The "experiment" began when Eliot turned 4 in 2008. He was given games such as Pac-Man, Dig Dug, and Galaxian. By 2010, age 6, the kid beat the original NES Legend of Zelda all on his own. Based off of Baio's tweets, Eliot is going to be one hell of a gaming threat when he becomes old enough to compete. This year was the finals for the test, when Eliot reached age 10. Baio finished it off with games that were released at the time of his son's birth, such as Katamari and Shadow of the Colossus.

Like any nerdy parent, he had his concerns that the test would fail from the get go. "In the days leading up to his birth, I’d jolt awake in a cold sweat from nightmares of raising a six-year-old athlete, begging me to go outside to play football or baseball or some other dreaded physical activity." None of us want the child athlete. My biggest concern for my cosplayer friends whom are parents is that their children will despise all of the dress-up times.

Like any kid today, he does love the games that his peers do - aka Minecraft. But he also appreciates game that provide him with mental and dexterity challenges. The kid beat Spelunky. That game is a bitch. I want to see Eliot go after Ghosts & Goblins. I'd love to see his speed run on that.

This is a fun read. I love the interjection of tweets when Eliot hits a milestone. "He just gathered all 120 stars in Super Mario 64!" I'm sure some people would be horrified that someone created and acted upon a social experiment on their own child, but is teaching one to appreciate history all that bad?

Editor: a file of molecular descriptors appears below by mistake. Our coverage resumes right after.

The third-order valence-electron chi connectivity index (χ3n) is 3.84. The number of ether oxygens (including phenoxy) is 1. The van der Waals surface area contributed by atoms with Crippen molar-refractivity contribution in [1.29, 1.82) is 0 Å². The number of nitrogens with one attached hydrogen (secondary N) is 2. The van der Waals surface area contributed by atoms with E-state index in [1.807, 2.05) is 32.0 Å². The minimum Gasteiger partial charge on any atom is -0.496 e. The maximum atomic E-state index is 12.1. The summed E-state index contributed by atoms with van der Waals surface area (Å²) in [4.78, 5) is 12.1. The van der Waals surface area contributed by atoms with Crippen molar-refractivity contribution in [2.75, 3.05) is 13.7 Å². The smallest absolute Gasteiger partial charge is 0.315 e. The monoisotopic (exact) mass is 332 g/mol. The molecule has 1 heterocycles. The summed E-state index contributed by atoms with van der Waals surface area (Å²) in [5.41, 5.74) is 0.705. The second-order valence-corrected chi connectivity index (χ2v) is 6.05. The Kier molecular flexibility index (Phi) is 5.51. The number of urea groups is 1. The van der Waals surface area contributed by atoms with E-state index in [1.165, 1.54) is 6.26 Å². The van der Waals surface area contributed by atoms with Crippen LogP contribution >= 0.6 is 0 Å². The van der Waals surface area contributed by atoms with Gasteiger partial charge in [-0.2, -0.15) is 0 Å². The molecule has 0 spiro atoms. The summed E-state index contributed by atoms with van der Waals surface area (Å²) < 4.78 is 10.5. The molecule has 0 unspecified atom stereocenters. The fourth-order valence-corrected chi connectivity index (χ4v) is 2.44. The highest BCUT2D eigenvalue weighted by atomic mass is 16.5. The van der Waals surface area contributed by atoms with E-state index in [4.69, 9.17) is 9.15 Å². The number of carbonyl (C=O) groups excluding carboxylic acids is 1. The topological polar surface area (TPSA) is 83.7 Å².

"So I gave my son a crash course in video game history, compressing 25 years of gaming history into about four years. At this point, you’re probably either thinking I’m a monster or a pretty awesome dad. Maybe a little of both. That’s okay with me. My son is amazing, he loves video games, and more than anything, he loves playing them with me."

That's "father of the year" material, ladies and gentlemen.

Wednesday, December 10, 2014

A Prostitue Is Someone Who Will Love You No Matter Who You Are...Or What You Look Like

In an interesting twists of twists, sex workers are proclaiming that Anita Sarkeesian's Tropes vs. Women videos, particularly the segment involving prostitutes, are not helping in the fight against real-world violence. In fact, they claim that the videos contribute to the objectification and stigma of being in a sex oriented job. So says and former sex worker, now author, Maggie McNeil.

Much of the concern is around the terms Sarkeesian uses when describing the digital characters. Sex workers are labeled as "prostitutes," which McNeil says devalues the men and women of the trade into commodities. By being a "worker" it's looked upon as a job. Where as the word "prostitute" has negative connotation in a number of cultures. The logic is people are more likely to be aggressive and abusive if you're labeled as a "prostitute." But if you're a "sex worker" that sounds like you have a real job.

I dummed down the language, but that's how it reads in the article on Reason.